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Work / Elika Gallery

Work / Curated by Irini Bachlitzanaki

James Balmforth, James Capper, Sarai Leόn, Irini Bachlitzanaki, Kosmas Nikolaou, Apostolos Ntelakos, Kostas Roussakis, Savvas Christodoulides, Andreas Sell, Raed Yassin

Elika Gallery
27 Omirou str.
106 72, Athens
22.01.2015 - 28.02.2015

Andreas Sell, Travel Group # 29, 2014




James Balmforth, We Don’t Have Drawings We Think and We Build, 2009
Courtesy Hannah Barry Gallery, London

Raed Yassin, Gentleman Raed (‘Dancing, Smoking, Kissing’ series), 2013
Courtesy Kalfayan Galleries, Athens - Thessaloniki



Apostolos Ntelakos, re-chinoiserie, 2010




Sarai Leόn, (Ιm)possible, 2013

Sarai Leόn, Nada es del todo un desastre (Nothing is a mess at all), 2014




Kostas Roussakis, Chair, 2005




James Capper
Courtesy Hannah Barry Gallery, London


Irini Bachlitzanaki, Exhibit, 2014

Savvas Christodoulides, Strolling through the woods with the bicycle, 2011

Kosmas Nikolaou, Ιt is so spectacular what you are about to see and so impressive, 2015


Elika gallery, from the 22nd of January to the 28th of February presents the group exhibition Work. With a focus on the idea of labour, the exhibition brings together works by ten artists who make direct or indirect use of craft, aiming to illustrate its recurrence in contemporary artistic practice and explore its significance.
Recent years have witnessed a growing interest in the appropriation of craft as a contemporary artistic strategy. Artists draw on traditional craft and are inspired by it, while methods and materials associated more with the applied rather than the fine arts often inform and are incorporated into the work of artists who remain thoroughly contemporary. And yet, while the incorporation of craft in art may seem timely, the commonplace hierarchical relationship that exists between the two makes this resurgence of the artisanal in contemporary artistic practice a particularly interesting phenomenon.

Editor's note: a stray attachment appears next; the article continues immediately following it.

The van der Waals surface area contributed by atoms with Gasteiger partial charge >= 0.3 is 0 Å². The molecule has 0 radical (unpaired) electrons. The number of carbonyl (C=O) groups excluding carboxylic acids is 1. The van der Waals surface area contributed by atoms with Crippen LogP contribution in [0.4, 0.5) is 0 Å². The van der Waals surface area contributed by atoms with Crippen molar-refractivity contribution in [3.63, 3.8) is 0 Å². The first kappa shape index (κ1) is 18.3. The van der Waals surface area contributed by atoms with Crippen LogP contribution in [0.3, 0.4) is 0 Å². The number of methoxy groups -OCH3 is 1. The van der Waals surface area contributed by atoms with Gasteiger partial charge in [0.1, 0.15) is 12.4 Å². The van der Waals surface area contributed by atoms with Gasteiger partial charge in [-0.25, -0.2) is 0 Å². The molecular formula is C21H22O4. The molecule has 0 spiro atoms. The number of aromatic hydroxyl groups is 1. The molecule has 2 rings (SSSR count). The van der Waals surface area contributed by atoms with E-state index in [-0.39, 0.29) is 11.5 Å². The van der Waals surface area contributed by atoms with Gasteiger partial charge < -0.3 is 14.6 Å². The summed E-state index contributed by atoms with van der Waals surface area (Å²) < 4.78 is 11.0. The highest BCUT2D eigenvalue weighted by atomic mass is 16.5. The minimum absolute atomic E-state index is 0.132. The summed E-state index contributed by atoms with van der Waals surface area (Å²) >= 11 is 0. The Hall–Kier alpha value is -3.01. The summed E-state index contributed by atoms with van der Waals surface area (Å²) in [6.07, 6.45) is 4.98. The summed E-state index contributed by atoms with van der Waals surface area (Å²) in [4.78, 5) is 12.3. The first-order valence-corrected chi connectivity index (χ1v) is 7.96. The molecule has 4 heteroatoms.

Labour, as the underlying theme of the works exhibited, opens up questions of the handmade versus the readymade and traditional techniques versus mass production. It explores notions of the ornamental, handicraft, design, folklore and technical dexterity and opens up a broader discussion around notions of authorship, autonomy, reproducibility, materiality, aesthetic value and value in general, as well as the commodity status of the work of art. As a result, the show hopes to highlight the present relevance of the practices it showcases by illustrating that the artists who choose to revisit craft do so from a place that takes firmly into account the legacies of the 20th century: Especially the readymade with its origins in the historical avant-garde of the beginning of the century well as the dematerialised art object of subsequent conceptualist pursuits; The question of craft is ultimately the self-reflexive question of art.